Introduction, The concept of corporate governance has not been given a fixed common definition so far by either company law scholars or practical lawyers in Japan, but noteworthy is the provision of “New Corporate Governance Principles” issued by the Japan Corporate Governance Forum (“JCGF”) on December 15, 2006, to explain the meaning of corporate governance of large listed companies. It reads as follows: “Corporate governance is a mechanism to ensure company officers entrusted with responsibilities by shareholders fulfill the entrusted responsibilities.” The New Corporate Governance Principles are designed to apply to listed companies in Japan for the purpose of raising the standard of their corporate governance arrangements. In the case of listed companies, shareholders do not handle company management themselves; instead, much of management is entrusted to directors or officers and carried out by them in accordance with the duty to pay reasonable care, the duty of loyalty, and the principle of business judgment rules. Therefore, “entrusted responsibilities” refers to company directors or officers carrying out their duties for the purpose of increasing long-term shareholder values. The New Corporate Governance Principles also say that corporate governance not only includes the aspect of ensuring company officers’ entrusted responsibilities are fulfilled in normal situations, but also the aspect of preparing in advance for situations in which potential conflicts of interest for the company materialize, i.e., a hostile takeover.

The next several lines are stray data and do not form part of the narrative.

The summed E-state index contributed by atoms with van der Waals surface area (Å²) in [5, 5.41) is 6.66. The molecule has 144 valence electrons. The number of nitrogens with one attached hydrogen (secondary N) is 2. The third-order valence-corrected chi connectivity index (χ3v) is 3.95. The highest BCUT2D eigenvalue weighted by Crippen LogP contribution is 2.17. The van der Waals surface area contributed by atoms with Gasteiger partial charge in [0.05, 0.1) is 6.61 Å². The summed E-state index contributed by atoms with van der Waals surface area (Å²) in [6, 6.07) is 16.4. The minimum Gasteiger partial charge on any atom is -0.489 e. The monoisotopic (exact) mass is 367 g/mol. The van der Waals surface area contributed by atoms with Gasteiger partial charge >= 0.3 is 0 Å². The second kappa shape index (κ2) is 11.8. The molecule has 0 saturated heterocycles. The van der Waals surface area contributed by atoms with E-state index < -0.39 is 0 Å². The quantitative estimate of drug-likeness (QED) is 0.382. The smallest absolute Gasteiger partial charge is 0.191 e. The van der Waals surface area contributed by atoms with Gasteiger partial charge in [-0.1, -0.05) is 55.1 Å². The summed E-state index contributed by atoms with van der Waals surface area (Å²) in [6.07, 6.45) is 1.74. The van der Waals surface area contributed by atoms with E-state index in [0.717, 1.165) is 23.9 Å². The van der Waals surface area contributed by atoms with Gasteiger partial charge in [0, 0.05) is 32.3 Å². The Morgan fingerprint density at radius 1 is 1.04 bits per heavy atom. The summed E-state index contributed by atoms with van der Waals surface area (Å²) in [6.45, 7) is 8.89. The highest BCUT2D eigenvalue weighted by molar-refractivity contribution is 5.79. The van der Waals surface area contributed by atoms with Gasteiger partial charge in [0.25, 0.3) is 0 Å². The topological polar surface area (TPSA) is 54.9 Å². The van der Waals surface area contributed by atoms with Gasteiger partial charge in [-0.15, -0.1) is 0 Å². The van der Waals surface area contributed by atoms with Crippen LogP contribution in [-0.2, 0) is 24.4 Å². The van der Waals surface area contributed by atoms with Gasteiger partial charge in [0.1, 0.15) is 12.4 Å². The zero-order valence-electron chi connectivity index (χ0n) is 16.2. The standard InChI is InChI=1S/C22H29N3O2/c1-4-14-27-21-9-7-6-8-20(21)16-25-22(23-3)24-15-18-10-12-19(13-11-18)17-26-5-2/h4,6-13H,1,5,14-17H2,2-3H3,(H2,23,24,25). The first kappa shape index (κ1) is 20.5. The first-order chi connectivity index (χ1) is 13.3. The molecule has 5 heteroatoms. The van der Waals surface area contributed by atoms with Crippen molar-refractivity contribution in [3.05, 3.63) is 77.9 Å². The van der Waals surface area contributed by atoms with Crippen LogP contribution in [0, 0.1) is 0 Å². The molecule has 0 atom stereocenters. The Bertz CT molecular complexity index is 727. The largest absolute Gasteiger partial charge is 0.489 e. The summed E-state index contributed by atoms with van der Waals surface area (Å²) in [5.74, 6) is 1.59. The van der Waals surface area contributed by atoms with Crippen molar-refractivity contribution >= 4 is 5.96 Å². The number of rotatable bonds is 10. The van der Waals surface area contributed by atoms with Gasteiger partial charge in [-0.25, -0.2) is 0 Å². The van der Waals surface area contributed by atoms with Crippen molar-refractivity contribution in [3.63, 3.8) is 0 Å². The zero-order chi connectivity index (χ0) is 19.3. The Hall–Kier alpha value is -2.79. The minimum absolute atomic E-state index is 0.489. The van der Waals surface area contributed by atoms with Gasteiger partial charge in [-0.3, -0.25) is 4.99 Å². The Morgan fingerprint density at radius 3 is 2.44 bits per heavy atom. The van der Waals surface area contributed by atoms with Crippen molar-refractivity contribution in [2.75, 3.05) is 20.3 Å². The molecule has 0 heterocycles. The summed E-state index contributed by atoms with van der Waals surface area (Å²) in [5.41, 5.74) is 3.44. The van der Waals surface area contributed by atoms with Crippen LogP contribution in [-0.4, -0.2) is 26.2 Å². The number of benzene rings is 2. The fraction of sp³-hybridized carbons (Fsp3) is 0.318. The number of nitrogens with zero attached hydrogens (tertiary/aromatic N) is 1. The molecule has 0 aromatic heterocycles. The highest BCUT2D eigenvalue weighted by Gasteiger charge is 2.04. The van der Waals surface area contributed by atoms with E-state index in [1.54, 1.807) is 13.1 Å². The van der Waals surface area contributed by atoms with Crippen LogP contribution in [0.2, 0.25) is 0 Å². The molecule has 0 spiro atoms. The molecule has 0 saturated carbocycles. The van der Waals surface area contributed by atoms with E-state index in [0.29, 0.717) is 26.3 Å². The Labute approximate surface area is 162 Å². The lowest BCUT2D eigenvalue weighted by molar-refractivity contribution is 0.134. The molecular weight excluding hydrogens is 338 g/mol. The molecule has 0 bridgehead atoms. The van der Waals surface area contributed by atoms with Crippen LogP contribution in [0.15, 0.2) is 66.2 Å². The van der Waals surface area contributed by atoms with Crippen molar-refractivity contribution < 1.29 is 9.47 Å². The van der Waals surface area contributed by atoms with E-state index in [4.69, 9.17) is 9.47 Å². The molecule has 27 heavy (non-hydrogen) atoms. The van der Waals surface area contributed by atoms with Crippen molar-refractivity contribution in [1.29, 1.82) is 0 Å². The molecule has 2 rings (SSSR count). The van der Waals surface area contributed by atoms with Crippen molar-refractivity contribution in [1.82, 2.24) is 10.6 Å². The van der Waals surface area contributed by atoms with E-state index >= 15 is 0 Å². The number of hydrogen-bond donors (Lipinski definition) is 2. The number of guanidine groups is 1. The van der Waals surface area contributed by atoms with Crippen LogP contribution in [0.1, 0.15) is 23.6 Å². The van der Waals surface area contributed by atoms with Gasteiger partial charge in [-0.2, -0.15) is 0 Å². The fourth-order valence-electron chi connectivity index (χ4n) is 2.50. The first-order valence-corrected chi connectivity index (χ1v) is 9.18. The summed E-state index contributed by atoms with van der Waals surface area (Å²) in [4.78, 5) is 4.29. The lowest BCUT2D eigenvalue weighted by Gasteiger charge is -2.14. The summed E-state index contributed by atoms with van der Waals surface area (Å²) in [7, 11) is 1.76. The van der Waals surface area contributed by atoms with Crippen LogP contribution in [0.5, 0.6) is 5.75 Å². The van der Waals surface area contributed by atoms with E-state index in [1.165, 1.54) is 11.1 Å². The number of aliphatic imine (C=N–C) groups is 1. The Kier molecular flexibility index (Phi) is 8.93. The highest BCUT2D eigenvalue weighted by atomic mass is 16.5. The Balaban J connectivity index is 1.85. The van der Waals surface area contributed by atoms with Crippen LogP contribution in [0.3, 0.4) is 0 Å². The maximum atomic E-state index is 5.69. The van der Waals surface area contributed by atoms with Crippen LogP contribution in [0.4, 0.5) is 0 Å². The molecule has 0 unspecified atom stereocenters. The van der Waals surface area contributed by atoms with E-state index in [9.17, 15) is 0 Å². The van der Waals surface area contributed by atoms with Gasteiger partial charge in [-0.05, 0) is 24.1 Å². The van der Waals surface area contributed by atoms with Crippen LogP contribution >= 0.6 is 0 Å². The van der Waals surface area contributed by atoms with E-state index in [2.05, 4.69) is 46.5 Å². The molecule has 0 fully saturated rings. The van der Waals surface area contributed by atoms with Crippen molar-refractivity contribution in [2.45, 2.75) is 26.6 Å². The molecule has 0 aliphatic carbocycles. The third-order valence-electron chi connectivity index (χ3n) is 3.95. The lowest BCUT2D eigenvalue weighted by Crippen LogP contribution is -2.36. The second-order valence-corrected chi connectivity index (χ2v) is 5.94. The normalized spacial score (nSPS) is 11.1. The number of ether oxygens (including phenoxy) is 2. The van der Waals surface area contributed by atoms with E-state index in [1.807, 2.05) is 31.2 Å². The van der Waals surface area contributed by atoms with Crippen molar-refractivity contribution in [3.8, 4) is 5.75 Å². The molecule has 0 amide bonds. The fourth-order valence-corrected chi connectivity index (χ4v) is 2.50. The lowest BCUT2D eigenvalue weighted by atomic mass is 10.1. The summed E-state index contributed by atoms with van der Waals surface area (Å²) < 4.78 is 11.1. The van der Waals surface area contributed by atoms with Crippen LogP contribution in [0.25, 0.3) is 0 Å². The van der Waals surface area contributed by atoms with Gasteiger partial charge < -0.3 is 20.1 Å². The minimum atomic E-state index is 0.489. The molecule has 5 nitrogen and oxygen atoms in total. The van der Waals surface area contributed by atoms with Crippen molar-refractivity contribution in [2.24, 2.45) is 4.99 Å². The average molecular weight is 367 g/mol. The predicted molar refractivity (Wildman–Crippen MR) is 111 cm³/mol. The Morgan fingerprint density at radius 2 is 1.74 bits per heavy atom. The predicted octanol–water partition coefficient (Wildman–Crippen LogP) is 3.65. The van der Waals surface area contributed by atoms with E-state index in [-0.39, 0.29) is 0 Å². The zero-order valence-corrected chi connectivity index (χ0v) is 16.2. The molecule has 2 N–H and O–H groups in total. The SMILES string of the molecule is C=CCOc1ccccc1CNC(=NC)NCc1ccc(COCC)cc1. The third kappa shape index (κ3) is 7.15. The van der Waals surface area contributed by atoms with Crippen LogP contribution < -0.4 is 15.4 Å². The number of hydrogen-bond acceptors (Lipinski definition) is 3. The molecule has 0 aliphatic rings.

|Title of host publication||Comparative Corporate Governance|
|Subtitle of host publication||A Functional and International Analysis|
|Publisher||Cambridge University Press|
|Number of pages||40|
|Publication status||Published - 2010 Jan 1|
ASJC Scopus subject areas
- Social Sciences(all)